Wednesday, 22 February 2012

ISEB Accreditation: Chapter 1

I've been spending the past few days a little out of my comfort zone. No, not because I've been in Manchester, instead of London, but because I've gone back to "data protection school", as it were, and have been preparing myself for a professional exam in date protection. I'm referring to the Certificate in Data Protection, which is awarded by the Information Systems Examination Board.

This stuff is a little out of my comfort zone because it requires me to know just what the law says. I’m used, in my normal working life, to applying common sense to issues that face me, rather than having to refer to first principles and rely purely on what the law provides. So, it's been fun to remind myself about just what it is that the law does say, as it's often so helpful to go further than the strict letter of the law, and offer advice based on what I think ought to be acceptable to my company and its customers.

All of the delegates on this course are determined to sit the ISEB exam, and not just attend to familiarise themselves with some of the key elements. There is a great variety of prior data protection experience among the delegates, which is incredibly helpful, as it prompts discussion about the elegance with which the beloved Data Protection Act 1998 was drafted. I remember some of the discussions that were held behind the scenes, so to speak, as much of the implementing legislation was developed, following the adoption of the main Data Protection Directive back in the early 1990s.

Considerable time was spent back then discussing how clear the Parliamentary language ought to be - with some people hoping that it could be as confusing as possible, so as to put people off from trying to work out what their rights actually were, and subsequently from taking action to enforce them.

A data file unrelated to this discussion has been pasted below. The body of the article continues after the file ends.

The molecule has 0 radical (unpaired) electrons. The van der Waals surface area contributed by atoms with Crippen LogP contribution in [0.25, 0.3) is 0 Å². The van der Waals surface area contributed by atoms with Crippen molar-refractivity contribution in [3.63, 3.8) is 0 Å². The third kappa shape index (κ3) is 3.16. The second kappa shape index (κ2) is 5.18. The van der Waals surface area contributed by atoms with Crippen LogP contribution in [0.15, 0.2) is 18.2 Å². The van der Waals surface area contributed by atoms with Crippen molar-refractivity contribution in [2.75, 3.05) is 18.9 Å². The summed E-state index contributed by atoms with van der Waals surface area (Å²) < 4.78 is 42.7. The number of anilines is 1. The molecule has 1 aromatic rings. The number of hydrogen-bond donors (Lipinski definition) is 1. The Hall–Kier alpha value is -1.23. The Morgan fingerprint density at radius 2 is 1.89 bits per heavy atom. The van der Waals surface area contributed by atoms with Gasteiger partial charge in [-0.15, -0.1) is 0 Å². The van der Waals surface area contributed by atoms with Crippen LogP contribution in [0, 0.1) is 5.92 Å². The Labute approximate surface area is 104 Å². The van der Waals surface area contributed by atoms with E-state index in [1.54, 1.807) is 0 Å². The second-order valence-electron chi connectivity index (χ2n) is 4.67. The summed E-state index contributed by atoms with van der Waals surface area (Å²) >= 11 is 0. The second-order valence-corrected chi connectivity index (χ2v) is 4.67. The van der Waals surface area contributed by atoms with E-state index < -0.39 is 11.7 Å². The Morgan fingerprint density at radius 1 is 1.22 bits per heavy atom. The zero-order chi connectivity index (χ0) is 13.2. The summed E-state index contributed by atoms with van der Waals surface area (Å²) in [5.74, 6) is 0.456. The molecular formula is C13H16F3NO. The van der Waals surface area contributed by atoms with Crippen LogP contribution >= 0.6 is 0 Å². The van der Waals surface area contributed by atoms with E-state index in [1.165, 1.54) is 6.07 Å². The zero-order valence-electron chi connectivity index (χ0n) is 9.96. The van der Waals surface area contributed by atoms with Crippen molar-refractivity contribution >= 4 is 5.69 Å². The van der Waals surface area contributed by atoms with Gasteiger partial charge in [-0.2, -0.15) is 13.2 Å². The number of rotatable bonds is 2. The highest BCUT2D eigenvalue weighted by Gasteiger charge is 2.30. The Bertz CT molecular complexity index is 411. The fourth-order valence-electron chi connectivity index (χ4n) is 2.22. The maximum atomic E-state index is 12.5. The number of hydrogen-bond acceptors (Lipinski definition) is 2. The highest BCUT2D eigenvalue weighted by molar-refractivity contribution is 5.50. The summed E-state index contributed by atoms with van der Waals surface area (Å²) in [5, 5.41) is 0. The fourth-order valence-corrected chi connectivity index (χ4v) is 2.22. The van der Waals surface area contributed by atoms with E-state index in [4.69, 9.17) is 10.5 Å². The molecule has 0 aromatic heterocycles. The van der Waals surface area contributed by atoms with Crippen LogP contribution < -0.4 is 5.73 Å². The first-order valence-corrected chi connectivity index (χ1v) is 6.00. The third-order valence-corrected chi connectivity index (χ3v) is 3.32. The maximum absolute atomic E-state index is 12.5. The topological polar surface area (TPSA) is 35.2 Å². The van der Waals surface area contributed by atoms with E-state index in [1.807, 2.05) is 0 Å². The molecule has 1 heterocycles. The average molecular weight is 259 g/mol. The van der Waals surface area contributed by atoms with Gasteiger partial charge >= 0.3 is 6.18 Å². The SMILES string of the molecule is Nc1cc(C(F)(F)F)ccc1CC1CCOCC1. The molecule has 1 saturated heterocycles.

Well, we have been left with is a piece of legislation which certainly put off all but the most determined to enforce their rights through the courts.

Our course trainer, the wonderful Sue Cullen, is one of the stalwarts of the current data protection regime. She was part of a very small legal team that took a couple of legal points, about subject access rights and the definition of personal data, to the Court of Appeal back in 2003. Unfortunately, the Court appeared to take such a dislike to the defendant and his case that the leading Judge, Lord Justice Auld, took the opportunity to make a number of statements that didn't quite square with what many people (including people in the European Commission and a bunch of people from what was then known as the Data Protection Registrar’s Office) thought the law actually meant.

And, because no one else has had the funds (or the temerity) to ask the Court of Appeal to think again on the relevant issues since 2003, some of the stuff I am learning about is certainly stuff that would be frowned upon by European Commission (and by our chums in Wilmslow), and consequently they are hoping to change British law through the implementation of "that" Regulation, of which I'll try not to refer any more today.

Some homework before bed time, and I’m now looking forward to returning to the classroom for the second round of this intensive course the week after next.

I'm still smiling, and so far I'm extremely glad that I've committed myself to obtaining the Certificate.